At last weekend’s Hawkfest at Lake Erie Metropark in Brownstown Township, Michigan, I took the short hike from the Marshlands Museum and Nature Center along the Cherry Island Trail and boardwalk down to the boat launch to view the migrating hawks.
I’ve been hiking the trail for over 15 years. Each year I notice how the cattails and other aquatic plants have overtaken what was once a wide open expanse of blue water along the trail. This year was no different.
The Hawkfest is held annually the third weekend of September, when migrating hawks are funneled through the Brownstown Township area as they migrate southward. Migrating hawks gather in large flocks during migration, and use rising air currents called thermals, on their journey.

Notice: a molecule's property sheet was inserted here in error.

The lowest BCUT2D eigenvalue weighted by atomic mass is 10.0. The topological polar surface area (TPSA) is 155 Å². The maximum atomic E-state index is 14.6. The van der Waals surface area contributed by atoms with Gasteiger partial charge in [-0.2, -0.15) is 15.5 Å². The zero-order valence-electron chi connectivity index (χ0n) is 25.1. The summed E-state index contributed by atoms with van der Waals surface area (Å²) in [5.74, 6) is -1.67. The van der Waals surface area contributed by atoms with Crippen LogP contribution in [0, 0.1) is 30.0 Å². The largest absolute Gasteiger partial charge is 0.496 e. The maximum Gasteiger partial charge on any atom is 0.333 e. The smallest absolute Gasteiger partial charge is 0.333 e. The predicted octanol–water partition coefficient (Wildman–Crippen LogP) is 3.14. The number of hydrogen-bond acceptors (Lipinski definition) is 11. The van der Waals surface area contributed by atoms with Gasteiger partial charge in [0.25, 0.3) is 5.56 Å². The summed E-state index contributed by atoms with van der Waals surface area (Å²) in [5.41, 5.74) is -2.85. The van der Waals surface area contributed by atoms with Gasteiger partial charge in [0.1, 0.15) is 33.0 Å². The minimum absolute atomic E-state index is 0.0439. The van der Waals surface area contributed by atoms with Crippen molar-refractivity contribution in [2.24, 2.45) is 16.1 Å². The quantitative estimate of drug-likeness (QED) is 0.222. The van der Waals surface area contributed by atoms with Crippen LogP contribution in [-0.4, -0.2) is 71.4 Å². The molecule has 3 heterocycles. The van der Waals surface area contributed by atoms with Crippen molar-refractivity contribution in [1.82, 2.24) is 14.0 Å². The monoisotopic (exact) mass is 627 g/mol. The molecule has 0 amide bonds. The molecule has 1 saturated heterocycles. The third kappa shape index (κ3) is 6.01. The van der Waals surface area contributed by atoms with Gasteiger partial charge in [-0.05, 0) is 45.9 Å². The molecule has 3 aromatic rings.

The first thermals develop in mid-morning as the sun heats up. By mid-afternoon, more powerful thermals will have hawks soaring in the sky as they rise to the top of one thermal and coast to the next thermal. The hawks descend in the Brownstown area since no thermals exist over open water.
And since thermals don’t happen at night, you can get some amazing, relatively close-up views of hawks during the afternoon.
I was lucky to be looking up at just the right time: two bald eagles were riding the thermals far above me. They looked like specks in the sky with the naked eye, but I was able to catch a great view of them in my binoculars.
Unfortunately, not a shot I could get with my camera.